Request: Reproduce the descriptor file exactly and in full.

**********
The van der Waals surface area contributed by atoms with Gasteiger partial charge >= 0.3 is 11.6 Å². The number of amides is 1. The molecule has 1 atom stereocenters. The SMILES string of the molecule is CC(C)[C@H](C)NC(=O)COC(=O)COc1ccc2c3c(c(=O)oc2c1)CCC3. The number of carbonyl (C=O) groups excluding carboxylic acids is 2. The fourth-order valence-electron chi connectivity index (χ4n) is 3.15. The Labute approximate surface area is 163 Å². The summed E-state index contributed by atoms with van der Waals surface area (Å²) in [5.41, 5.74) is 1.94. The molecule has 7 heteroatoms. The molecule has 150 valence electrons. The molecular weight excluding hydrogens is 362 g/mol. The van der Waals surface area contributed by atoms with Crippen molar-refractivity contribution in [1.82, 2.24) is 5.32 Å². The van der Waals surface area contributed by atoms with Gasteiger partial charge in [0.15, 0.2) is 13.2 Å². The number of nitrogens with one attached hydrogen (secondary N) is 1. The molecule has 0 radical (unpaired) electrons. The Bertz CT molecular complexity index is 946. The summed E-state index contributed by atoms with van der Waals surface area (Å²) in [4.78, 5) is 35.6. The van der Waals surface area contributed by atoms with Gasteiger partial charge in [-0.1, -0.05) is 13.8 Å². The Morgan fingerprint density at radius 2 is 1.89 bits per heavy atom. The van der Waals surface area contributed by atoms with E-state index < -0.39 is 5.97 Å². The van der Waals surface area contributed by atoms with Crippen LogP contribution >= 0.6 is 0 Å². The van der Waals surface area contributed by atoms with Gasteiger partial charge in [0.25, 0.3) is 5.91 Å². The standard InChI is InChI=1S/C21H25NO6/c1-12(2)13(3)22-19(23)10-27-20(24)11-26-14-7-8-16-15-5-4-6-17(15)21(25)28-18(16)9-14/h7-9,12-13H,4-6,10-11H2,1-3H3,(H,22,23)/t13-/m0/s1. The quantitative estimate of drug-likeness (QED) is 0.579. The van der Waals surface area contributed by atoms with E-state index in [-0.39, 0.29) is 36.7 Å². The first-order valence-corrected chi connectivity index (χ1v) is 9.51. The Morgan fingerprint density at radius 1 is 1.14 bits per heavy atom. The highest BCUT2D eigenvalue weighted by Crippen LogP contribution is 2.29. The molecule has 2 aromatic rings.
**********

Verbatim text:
The van der Waals surface area contributed by atoms with Gasteiger partial charge >= 0.3 is 11.6 Å². The number of amides is 1. The molecule has 1 atom stereocenters. The SMILES string of the molecule is CC(C)[C@H](C)NC(=O)COC(=O)COc1ccc2c3c(c(=O)oc2c1)CCC3. The number of carbonyl (C=O) groups excluding carboxylic acids is 2. The fourth-order valence-electron chi connectivity index (χ4n) is 3.15. The Labute approximate surface area is 163 Å². The summed E-state index contributed by atoms with van der Waals surface area (Å²) in [5.41, 5.74) is 1.94. The molecule has 7 heteroatoms. The molecule has 150 valence electrons. The molecular weight excluding hydrogens is 362 g/mol. The van der Waals surface area contributed by atoms with Crippen molar-refractivity contribution in [1.82, 2.24) is 5.32 Å². The van der Waals surface area contributed by atoms with Gasteiger partial charge in [0.15, 0.2) is 13.2 Å². The number of nitrogens with one attached hydrogen (secondary N) is 1. The molecule has 0 radical (unpaired) electrons. The Bertz CT molecular complexity index is 946. The summed E-state index contributed by atoms with van der Waals surface area (Å²) in [4.78, 5) is 35.6. The van der Waals surface area contributed by atoms with Gasteiger partial charge in [-0.1, -0.05) is 13.8 Å². The Morgan fingerprint density at radius 2 is 1.89 bits per heavy atom. The van der Waals surface area contributed by atoms with E-state index < -0.39 is 5.97 Å². The van der Waals surface area contributed by atoms with Crippen LogP contribution >= 0.6 is 0 Å². The van der Waals surface area contributed by atoms with Gasteiger partial charge in [0.25, 0.3) is 5.91 Å². The standard InChI is InChI=1S/C21H25NO6/c1-12(2)13(3)22-19(23)10-27-20(24)11-26-14-7-8-16-15-5-4-6-17(15)21(25)28-18(16)9-14/h7-9,12-13H,4-6,10-11H2,1-3H3,(H,22,23)/t13-/m0/s1. The quantitative estimate of drug-likeness (QED) is 0.579. The van der Waals surface area contributed by atoms with E-state index in [-0.39, 0.29) is 36.7 Å². The first-order valence-corrected chi connectivity index (χ1v) is 9.51. The Morgan fingerprint density at radius 1 is 1.14 bits per heavy atom. The highest BCUT2D eigenvalue weighted by Crippen LogP contribution is 2.29. The molecule has 2 aromatic rings.